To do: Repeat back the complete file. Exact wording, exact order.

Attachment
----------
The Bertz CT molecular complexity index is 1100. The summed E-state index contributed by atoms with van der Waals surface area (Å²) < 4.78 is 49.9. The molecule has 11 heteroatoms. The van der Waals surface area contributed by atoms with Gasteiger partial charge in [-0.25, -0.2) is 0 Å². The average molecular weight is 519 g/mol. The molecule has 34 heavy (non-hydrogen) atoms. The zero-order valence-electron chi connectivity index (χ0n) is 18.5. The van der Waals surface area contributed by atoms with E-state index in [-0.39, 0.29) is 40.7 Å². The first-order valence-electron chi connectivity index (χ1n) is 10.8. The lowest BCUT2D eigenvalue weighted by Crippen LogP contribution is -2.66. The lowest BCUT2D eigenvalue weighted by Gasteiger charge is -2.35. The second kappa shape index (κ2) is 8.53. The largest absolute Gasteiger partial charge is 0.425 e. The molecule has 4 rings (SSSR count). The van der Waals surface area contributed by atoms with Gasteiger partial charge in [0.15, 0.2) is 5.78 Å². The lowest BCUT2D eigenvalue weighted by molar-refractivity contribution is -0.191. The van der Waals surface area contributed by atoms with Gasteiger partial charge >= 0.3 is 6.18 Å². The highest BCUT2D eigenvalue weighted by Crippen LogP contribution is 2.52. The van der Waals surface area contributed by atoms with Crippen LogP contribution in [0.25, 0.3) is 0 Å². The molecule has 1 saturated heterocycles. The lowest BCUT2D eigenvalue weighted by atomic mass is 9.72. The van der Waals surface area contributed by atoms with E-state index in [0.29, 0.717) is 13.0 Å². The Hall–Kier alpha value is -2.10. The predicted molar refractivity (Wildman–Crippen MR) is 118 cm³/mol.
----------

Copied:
The Bertz CT molecular complexity index is 1100. The summed E-state index contributed by atoms with van der Waals surface area (Å²) < 4.78 is 49.9. The molecule has 11 heteroatoms. The van der Waals surface area contributed by atoms with Gasteiger partial charge in [-0.25, -0.2) is 0 Å². The average molecular weight is 519 g/mol. The molecule has 34 heavy (non-hydrogen) atoms. The zero-order valence-electron chi connectivity index (χ0n) is 18.5. The van der Waals surface area contributed by atoms with E-state index in [-0.39, 0.29) is 40.7 Å². The first-order valence-electron chi connectivity index (χ1n) is 10.8. The lowest BCUT2D eigenvalue weighted by Crippen LogP contribution is -2.66. The lowest BCUT2D eigenvalue weighted by Gasteiger charge is -2.35. The second kappa shape index (κ2) is 8.53. The largest absolute Gasteiger partial charge is 0.425 e. The molecule has 4 rings (SSSR count). The van der Waals surface area contributed by atoms with Gasteiger partial charge in [0.15, 0.2) is 5.78 Å². The lowest BCUT2D eigenvalue weighted by molar-refractivity contribution is -0.191. The van der Waals surface area contributed by atoms with Gasteiger partial charge >= 0.3 is 6.18 Å². The highest BCUT2D eigenvalue weighted by Crippen LogP contribution is 2.52. The van der Waals surface area contributed by atoms with Crippen LogP contribution in [0.25, 0.3) is 0 Å². The molecule has 1 saturated heterocycles. The lowest BCUT2D eigenvalue weighted by atomic mass is 9.72. The van der Waals surface area contributed by atoms with E-state index in [0.29, 0.717) is 13.0 Å². The Hall–Kier alpha value is -2.10. The predicted molar refractivity (Wildman–Crippen MR) is 118 cm³/mol.